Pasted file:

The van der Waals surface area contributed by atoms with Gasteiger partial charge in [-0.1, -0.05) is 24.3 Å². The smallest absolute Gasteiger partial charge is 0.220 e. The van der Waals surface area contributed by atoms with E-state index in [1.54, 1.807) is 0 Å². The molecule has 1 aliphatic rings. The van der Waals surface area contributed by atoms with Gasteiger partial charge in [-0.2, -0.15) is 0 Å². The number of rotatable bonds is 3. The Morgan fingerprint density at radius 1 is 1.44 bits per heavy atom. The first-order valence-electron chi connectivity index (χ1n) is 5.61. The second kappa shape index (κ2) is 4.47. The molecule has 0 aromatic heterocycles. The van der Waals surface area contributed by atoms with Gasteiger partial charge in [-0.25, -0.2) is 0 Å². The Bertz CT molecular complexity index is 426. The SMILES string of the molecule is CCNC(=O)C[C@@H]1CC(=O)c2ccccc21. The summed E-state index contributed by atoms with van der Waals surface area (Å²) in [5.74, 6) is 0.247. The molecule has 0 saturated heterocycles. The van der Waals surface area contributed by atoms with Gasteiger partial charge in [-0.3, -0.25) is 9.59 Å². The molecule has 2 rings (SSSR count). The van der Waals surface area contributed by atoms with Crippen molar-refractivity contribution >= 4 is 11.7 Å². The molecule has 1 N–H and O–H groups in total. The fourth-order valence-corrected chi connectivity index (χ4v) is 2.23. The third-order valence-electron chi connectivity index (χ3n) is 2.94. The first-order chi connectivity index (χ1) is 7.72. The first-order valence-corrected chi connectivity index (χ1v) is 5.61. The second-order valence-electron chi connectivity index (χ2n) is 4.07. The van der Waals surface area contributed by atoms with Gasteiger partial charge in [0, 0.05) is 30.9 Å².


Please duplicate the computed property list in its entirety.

The van der Waals surface area contributed by atoms with Gasteiger partial charge in [-0.1, -0.05) is 24.3 Å². The smallest absolute Gasteiger partial charge is 0.220 e. The van der Waals surface area contributed by atoms with E-state index in [1.54, 1.807) is 0 Å². The molecule has 1 aliphatic rings. The van der Waals surface area contributed by atoms with Gasteiger partial charge in [-0.2, -0.15) is 0 Å². The number of rotatable bonds is 3. The Morgan fingerprint density at radius 1 is 1.44 bits per heavy atom. The first-order valence-electron chi connectivity index (χ1n) is 5.61. The second kappa shape index (κ2) is 4.47. The molecule has 0 aromatic heterocycles. The van der Waals surface area contributed by atoms with Gasteiger partial charge in [-0.25, -0.2) is 0 Å². The Bertz CT molecular complexity index is 426. The SMILES string of the molecule is CCNC(=O)C[C@@H]1CC(=O)c2ccccc21. The summed E-state index contributed by atoms with van der Waals surface area (Å²) in [5.74, 6) is 0.247. The molecule has 0 saturated heterocycles. The van der Waals surface area contributed by atoms with Gasteiger partial charge in [-0.3, -0.25) is 9.59 Å². The molecule has 2 rings (SSSR count). The van der Waals surface area contributed by atoms with Crippen molar-refractivity contribution >= 4 is 11.7 Å². The molecule has 1 N–H and O–H groups in total. The fourth-order valence-corrected chi connectivity index (χ4v) is 2.23. The third-order valence-electron chi connectivity index (χ3n) is 2.94. The first-order chi connectivity index (χ1) is 7.72. The first-order valence-corrected chi connectivity index (χ1v) is 5.61. The second-order valence-electron chi connectivity index (χ2n) is 4.07. The van der Waals surface area contributed by atoms with Gasteiger partial charge in [0, 0.05) is 30.9 Å².